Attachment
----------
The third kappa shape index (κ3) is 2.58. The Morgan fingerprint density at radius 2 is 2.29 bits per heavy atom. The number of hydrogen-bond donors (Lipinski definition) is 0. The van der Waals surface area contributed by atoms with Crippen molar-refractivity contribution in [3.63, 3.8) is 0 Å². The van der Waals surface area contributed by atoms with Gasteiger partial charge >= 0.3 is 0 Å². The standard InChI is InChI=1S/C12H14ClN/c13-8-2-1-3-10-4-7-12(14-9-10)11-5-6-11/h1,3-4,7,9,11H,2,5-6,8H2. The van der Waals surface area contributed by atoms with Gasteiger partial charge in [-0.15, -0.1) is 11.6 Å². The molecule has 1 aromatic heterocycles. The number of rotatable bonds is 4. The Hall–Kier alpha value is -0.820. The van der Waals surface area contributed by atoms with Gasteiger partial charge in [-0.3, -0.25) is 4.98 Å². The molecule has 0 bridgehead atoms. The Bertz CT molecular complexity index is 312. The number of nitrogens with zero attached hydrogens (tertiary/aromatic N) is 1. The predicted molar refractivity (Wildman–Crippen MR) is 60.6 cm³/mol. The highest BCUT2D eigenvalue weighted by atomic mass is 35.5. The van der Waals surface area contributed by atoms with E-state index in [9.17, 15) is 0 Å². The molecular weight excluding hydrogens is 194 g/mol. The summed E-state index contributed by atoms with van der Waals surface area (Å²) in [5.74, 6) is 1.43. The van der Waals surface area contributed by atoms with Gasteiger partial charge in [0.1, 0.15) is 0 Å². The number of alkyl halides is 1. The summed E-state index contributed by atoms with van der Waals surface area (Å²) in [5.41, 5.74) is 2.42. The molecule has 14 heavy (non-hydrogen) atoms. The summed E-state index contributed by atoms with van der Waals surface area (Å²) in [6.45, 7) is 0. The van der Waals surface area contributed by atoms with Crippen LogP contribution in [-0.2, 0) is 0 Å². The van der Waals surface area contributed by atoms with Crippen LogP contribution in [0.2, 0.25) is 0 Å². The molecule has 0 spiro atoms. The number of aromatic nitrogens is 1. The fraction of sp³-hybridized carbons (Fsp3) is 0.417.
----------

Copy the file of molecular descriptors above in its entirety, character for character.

The third kappa shape index (κ3) is 2.58. The Morgan fingerprint density at radius 2 is 2.29 bits per heavy atom. The number of hydrogen-bond donors (Lipinski definition) is 0. The van der Waals surface area contributed by atoms with Crippen molar-refractivity contribution in [3.63, 3.8) is 0 Å². The van der Waals surface area contributed by atoms with Gasteiger partial charge >= 0.3 is 0 Å². The standard InChI is InChI=1S/C12H14ClN/c13-8-2-1-3-10-4-7-12(14-9-10)11-5-6-11/h1,3-4,7,9,11H,2,5-6,8H2. The van der Waals surface area contributed by atoms with Gasteiger partial charge in [-0.15, -0.1) is 11.6 Å². The molecule has 1 aromatic heterocycles. The number of rotatable bonds is 4. The Hall–Kier alpha value is -0.820. The van der Waals surface area contributed by atoms with Gasteiger partial charge in [-0.3, -0.25) is 4.98 Å². The molecule has 0 bridgehead atoms. The Bertz CT molecular complexity index is 312. The number of nitrogens with zero attached hydrogens (tertiary/aromatic N) is 1. The predicted molar refractivity (Wildman–Crippen MR) is 60.6 cm³/mol. The highest BCUT2D eigenvalue weighted by atomic mass is 35.5. The van der Waals surface area contributed by atoms with E-state index in [9.17, 15) is 0 Å². The molecular weight excluding hydrogens is 194 g/mol. The summed E-state index contributed by atoms with van der Waals surface area (Å²) in [5.74, 6) is 1.43. The van der Waals surface area contributed by atoms with Gasteiger partial charge in [0.1, 0.15) is 0 Å². The number of alkyl halides is 1. The summed E-state index contributed by atoms with van der Waals surface area (Å²) in [5.41, 5.74) is 2.42. The molecule has 14 heavy (non-hydrogen) atoms. The summed E-state index contributed by atoms with van der Waals surface area (Å²) in [6.45, 7) is 0. The van der Waals surface area contributed by atoms with Crippen LogP contribution in [-0.2, 0) is 0 Å². The van der Waals surface area contributed by atoms with Crippen LogP contribution in [0.2, 0.25) is 0 Å². The molecule has 0 spiro atoms. The number of aromatic nitrogens is 1. The fraction of sp³-hybridized carbons (Fsp3) is 0.417.